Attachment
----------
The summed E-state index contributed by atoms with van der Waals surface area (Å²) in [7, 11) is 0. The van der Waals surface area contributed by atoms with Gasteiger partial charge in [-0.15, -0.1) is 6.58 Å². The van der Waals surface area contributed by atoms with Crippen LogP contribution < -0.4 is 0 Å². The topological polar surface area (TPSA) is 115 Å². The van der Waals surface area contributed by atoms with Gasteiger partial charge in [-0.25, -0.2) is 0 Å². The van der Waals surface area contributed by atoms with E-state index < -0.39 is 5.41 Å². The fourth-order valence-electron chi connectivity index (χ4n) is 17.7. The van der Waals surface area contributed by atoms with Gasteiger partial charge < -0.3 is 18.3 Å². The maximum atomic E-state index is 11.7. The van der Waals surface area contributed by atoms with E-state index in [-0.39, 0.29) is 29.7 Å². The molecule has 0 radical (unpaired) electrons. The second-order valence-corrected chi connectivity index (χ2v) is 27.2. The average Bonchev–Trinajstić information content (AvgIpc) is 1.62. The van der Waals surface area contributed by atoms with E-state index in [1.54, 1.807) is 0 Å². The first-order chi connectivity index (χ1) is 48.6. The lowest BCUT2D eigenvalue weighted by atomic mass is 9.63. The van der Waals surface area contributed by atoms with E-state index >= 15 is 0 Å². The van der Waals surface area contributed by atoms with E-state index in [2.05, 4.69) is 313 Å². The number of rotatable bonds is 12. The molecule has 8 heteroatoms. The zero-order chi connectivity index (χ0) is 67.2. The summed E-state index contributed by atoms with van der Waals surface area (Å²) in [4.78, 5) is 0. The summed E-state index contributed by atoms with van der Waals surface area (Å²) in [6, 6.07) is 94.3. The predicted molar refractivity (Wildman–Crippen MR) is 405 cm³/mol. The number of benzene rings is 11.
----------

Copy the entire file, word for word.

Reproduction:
The summed E-state index contributed by atoms with van der Waals surface area (Å²) in [7, 11) is 0. The van der Waals surface area contributed by atoms with Gasteiger partial charge in [-0.15, -0.1) is 6.58 Å². The van der Waals surface area contributed by atoms with Crippen LogP contribution < -0.4 is 0 Å². The topological polar surface area (TPSA) is 115 Å². The van der Waals surface area contributed by atoms with Gasteiger partial charge in [-0.25, -0.2) is 0 Å². The van der Waals surface area contributed by atoms with E-state index < -0.39 is 5.41 Å². The fourth-order valence-electron chi connectivity index (χ4n) is 17.7. The van der Waals surface area contributed by atoms with Gasteiger partial charge < -0.3 is 18.3 Å². The maximum atomic E-state index is 11.7. The van der Waals surface area contributed by atoms with E-state index in [-0.39, 0.29) is 29.7 Å². The molecule has 0 radical (unpaired) electrons. The second-order valence-corrected chi connectivity index (χ2v) is 27.2. The average Bonchev–Trinajstić information content (AvgIpc) is 1.62. The van der Waals surface area contributed by atoms with E-state index in [1.54, 1.807) is 0 Å². The first-order chi connectivity index (χ1) is 48.6. The lowest BCUT2D eigenvalue weighted by atomic mass is 9.63. The van der Waals surface area contributed by atoms with E-state index >= 15 is 0 Å². The van der Waals surface area contributed by atoms with E-state index in [2.05, 4.69) is 313 Å². The number of rotatable bonds is 12. The molecule has 8 heteroatoms. The zero-order chi connectivity index (χ0) is 67.2. The summed E-state index contributed by atoms with van der Waals surface area (Å²) in [4.78, 5) is 0. The summed E-state index contributed by atoms with van der Waals surface area (Å²) in [6, 6.07) is 94.3. The predicted molar refractivity (Wildman–Crippen MR) is 405 cm³/mol. The number of benzene rings is 11.